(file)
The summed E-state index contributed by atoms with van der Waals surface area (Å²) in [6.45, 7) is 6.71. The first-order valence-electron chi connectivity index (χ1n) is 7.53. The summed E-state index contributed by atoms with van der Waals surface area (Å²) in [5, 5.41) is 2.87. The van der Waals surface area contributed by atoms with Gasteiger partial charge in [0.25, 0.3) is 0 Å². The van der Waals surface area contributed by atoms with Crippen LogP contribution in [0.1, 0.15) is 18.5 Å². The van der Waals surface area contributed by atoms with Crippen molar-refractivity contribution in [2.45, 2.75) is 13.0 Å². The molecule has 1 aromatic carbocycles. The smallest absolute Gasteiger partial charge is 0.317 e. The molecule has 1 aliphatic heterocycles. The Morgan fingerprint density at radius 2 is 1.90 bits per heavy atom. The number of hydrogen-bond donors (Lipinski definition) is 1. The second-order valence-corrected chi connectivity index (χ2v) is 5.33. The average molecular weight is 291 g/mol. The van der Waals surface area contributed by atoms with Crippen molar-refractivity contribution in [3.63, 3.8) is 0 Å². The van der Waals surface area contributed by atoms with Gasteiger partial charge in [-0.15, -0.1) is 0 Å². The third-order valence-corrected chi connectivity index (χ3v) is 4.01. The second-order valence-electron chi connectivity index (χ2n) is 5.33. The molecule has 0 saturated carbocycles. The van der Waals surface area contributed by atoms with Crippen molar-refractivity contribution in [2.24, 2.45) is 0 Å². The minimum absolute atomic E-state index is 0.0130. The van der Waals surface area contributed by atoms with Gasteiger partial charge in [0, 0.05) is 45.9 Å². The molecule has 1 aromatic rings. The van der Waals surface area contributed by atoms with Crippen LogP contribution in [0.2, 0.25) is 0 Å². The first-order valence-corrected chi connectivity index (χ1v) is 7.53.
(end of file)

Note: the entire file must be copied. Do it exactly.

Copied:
The summed E-state index contributed by atoms with van der Waals surface area (Å²) in [6.45, 7) is 6.71. The first-order valence-electron chi connectivity index (χ1n) is 7.53. The summed E-state index contributed by atoms with van der Waals surface area (Å²) in [5, 5.41) is 2.87. The van der Waals surface area contributed by atoms with Gasteiger partial charge in [0.25, 0.3) is 0 Å². The van der Waals surface area contributed by atoms with Crippen LogP contribution in [0.1, 0.15) is 18.5 Å². The van der Waals surface area contributed by atoms with Crippen molar-refractivity contribution in [2.45, 2.75) is 13.0 Å². The molecule has 1 aromatic carbocycles. The smallest absolute Gasteiger partial charge is 0.317 e. The molecule has 1 aliphatic heterocycles. The Morgan fingerprint density at radius 2 is 1.90 bits per heavy atom. The number of hydrogen-bond donors (Lipinski definition) is 1. The second-order valence-corrected chi connectivity index (χ2v) is 5.33. The average molecular weight is 291 g/mol. The van der Waals surface area contributed by atoms with Crippen molar-refractivity contribution in [3.63, 3.8) is 0 Å². The van der Waals surface area contributed by atoms with Gasteiger partial charge in [-0.15, -0.1) is 0 Å². The third-order valence-corrected chi connectivity index (χ3v) is 4.01. The second-order valence-electron chi connectivity index (χ2n) is 5.33. The molecule has 0 saturated carbocycles. The van der Waals surface area contributed by atoms with Crippen molar-refractivity contribution in [2.24, 2.45) is 0 Å². The minimum absolute atomic E-state index is 0.0130. The van der Waals surface area contributed by atoms with Gasteiger partial charge in [0, 0.05) is 45.9 Å². The molecule has 1 aromatic rings. The van der Waals surface area contributed by atoms with Crippen LogP contribution in [0.2, 0.25) is 0 Å². The first-order valence-corrected chi connectivity index (χ1v) is 7.53.